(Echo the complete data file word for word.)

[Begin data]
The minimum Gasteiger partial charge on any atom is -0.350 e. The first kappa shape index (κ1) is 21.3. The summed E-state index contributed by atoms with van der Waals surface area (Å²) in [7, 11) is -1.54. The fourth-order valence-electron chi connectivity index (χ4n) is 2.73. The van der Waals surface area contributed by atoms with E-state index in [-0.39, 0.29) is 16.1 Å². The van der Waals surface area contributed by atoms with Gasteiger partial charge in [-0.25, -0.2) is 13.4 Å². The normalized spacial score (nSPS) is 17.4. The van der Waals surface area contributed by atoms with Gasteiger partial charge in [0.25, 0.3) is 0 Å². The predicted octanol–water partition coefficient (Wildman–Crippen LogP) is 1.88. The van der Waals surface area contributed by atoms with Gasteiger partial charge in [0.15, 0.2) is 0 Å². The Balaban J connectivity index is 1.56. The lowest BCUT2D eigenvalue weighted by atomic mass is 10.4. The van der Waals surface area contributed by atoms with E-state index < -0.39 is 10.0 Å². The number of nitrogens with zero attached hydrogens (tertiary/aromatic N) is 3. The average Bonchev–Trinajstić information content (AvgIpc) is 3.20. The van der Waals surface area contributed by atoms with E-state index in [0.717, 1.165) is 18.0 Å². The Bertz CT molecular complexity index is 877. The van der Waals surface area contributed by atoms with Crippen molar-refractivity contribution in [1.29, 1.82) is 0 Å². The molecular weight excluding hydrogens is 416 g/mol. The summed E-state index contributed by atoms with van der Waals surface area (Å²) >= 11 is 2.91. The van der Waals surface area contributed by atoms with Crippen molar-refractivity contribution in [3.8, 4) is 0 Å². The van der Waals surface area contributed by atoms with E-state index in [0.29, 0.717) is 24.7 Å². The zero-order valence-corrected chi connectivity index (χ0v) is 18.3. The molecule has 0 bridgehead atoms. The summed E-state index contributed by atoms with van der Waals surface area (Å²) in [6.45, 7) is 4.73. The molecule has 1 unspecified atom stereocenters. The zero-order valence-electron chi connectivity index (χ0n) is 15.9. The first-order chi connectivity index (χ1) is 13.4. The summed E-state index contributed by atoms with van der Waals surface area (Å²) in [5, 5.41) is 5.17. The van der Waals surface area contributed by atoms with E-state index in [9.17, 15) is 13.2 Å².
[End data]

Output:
The minimum Gasteiger partial charge on any atom is -0.350 e. The first kappa shape index (κ1) is 21.3. The summed E-state index contributed by atoms with van der Waals surface area (Å²) in [7, 11) is -1.54. The fourth-order valence-electron chi connectivity index (χ4n) is 2.73. The van der Waals surface area contributed by atoms with E-state index in [-0.39, 0.29) is 16.1 Å². The van der Waals surface area contributed by atoms with Gasteiger partial charge in [-0.25, -0.2) is 13.4 Å². The normalized spacial score (nSPS) is 17.4. The van der Waals surface area contributed by atoms with Gasteiger partial charge in [0.25, 0.3) is 0 Å². The predicted octanol–water partition coefficient (Wildman–Crippen LogP) is 1.88. The van der Waals surface area contributed by atoms with Gasteiger partial charge in [0.15, 0.2) is 0 Å². The Balaban J connectivity index is 1.56. The lowest BCUT2D eigenvalue weighted by atomic mass is 10.4. The van der Waals surface area contributed by atoms with E-state index < -0.39 is 10.0 Å². The number of nitrogens with zero attached hydrogens (tertiary/aromatic N) is 3. The average Bonchev–Trinajstić information content (AvgIpc) is 3.20. The van der Waals surface area contributed by atoms with E-state index in [0.717, 1.165) is 18.0 Å². The Bertz CT molecular complexity index is 877. The van der Waals surface area contributed by atoms with Crippen molar-refractivity contribution in [1.29, 1.82) is 0 Å². The molecular weight excluding hydrogens is 416 g/mol. The summed E-state index contributed by atoms with van der Waals surface area (Å²) >= 11 is 2.91. The van der Waals surface area contributed by atoms with Crippen molar-refractivity contribution in [3.8, 4) is 0 Å². The van der Waals surface area contributed by atoms with E-state index in [0.29, 0.717) is 24.7 Å². The zero-order valence-corrected chi connectivity index (χ0v) is 18.3. The molecule has 0 bridgehead atoms. The summed E-state index contributed by atoms with van der Waals surface area (Å²) in [6.45, 7) is 4.73. The molecule has 1 unspecified atom stereocenters. The zero-order valence-electron chi connectivity index (χ0n) is 15.9. The first-order chi connectivity index (χ1) is 13.4. The summed E-state index contributed by atoms with van der Waals surface area (Å²) in [5, 5.41) is 5.17. The van der Waals surface area contributed by atoms with E-state index in [9.17, 15) is 13.2 Å².